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The Mysteries of Udolpho - Ann Radcliffe I'm reading an abridged version of The Mysteries of Udolpho, having been warned that it's unnecessarily long (and poorly written); but I think I'll have to switch to the unabridged version. My abridged version chopped out so much content that I have no idea how Emily got into Montoni's castle and wouldn't have known Aubert had died if I hadn't seen it beforehand.

I don't know if this was Ann Radcliffe's first work, but I think she simply had no idea how to write prose. The entire text up to the point I'm at is too much poetry and not enough prose content; and the pleasant but extremely vague descriptions of all physical surroundings make it painfully obvious that Radcliffe had never visited France and probably knew nothing about it, and had probably only read about Italy. She more or less created some foreign places out of her imagination and slapped the names "France" and "Italy" onto them; they would have been better as fictional lands, because as depicted by Radcliffe, that's what they are. (I should mention that I haven't visited France or Italy myself, and don't know from experience that the environments in France and Italy don't resemble what Radcliffe claims.)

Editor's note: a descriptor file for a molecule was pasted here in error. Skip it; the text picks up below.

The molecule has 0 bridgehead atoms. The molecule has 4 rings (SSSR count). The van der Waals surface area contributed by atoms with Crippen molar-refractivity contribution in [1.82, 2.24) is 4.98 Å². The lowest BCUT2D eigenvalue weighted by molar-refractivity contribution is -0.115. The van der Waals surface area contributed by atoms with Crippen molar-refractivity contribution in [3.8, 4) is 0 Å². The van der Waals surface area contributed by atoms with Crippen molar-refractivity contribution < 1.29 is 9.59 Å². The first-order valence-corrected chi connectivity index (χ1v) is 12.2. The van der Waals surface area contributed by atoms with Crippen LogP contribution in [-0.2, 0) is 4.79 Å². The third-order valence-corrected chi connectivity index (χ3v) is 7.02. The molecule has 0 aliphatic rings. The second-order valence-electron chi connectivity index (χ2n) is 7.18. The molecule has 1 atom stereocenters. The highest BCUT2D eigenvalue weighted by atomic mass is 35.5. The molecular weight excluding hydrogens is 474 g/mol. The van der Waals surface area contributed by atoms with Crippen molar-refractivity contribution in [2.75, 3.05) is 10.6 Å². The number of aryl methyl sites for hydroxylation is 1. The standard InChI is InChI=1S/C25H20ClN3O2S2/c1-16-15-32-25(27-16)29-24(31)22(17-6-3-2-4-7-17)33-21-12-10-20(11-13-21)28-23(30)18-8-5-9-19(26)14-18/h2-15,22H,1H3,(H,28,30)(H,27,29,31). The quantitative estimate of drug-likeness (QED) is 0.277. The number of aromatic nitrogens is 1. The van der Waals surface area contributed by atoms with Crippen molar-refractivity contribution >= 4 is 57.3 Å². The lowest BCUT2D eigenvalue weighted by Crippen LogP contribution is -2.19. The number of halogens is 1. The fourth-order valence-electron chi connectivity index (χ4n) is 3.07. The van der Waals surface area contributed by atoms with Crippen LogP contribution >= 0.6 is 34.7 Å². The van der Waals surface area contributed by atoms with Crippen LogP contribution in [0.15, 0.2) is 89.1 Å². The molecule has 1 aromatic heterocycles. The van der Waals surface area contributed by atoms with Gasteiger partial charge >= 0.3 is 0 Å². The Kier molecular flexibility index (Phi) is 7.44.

I have abandoned this book. It's boring and I had gotten so far only because I don't like not finishing what I start.